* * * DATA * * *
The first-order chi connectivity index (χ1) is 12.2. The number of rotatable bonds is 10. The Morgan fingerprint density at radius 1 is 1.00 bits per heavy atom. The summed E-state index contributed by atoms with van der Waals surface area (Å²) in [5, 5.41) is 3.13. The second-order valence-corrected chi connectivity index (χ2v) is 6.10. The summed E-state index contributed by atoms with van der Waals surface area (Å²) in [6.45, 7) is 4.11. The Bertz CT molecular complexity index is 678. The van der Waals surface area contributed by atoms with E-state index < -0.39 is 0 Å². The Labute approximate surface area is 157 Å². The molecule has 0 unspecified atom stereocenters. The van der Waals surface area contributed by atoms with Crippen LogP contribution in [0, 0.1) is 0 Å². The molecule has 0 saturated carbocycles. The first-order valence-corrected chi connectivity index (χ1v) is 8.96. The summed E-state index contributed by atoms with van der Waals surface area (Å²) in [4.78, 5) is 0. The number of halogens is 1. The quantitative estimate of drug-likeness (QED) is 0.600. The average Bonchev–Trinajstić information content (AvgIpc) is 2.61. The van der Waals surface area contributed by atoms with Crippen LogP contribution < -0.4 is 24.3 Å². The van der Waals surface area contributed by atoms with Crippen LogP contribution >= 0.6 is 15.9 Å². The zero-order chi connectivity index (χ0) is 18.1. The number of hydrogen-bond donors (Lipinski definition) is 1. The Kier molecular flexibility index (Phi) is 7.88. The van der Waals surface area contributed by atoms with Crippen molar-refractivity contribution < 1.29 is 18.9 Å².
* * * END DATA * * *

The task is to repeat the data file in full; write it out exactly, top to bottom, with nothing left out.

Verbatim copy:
The first-order chi connectivity index (χ1) is 12.2. The number of rotatable bonds is 10. The Morgan fingerprint density at radius 1 is 1.00 bits per heavy atom. The summed E-state index contributed by atoms with van der Waals surface area (Å²) in [5, 5.41) is 3.13. The second-order valence-corrected chi connectivity index (χ2v) is 6.10. The summed E-state index contributed by atoms with van der Waals surface area (Å²) in [6.45, 7) is 4.11. The Bertz CT molecular complexity index is 678. The van der Waals surface area contributed by atoms with E-state index < -0.39 is 0 Å². The Labute approximate surface area is 157 Å². The molecule has 0 unspecified atom stereocenters. The van der Waals surface area contributed by atoms with Crippen LogP contribution in [0, 0.1) is 0 Å². The molecule has 0 saturated carbocycles. The first-order valence-corrected chi connectivity index (χ1v) is 8.96. The summed E-state index contributed by atoms with van der Waals surface area (Å²) in [4.78, 5) is 0. The number of halogens is 1. The quantitative estimate of drug-likeness (QED) is 0.600. The average Bonchev–Trinajstić information content (AvgIpc) is 2.61. The van der Waals surface area contributed by atoms with Crippen LogP contribution < -0.4 is 24.3 Å². The van der Waals surface area contributed by atoms with Crippen LogP contribution >= 0.6 is 15.9 Å². The zero-order chi connectivity index (χ0) is 18.1. The number of hydrogen-bond donors (Lipinski definition) is 1. The Kier molecular flexibility index (Phi) is 7.88. The van der Waals surface area contributed by atoms with Crippen molar-refractivity contribution < 1.29 is 18.9 Å².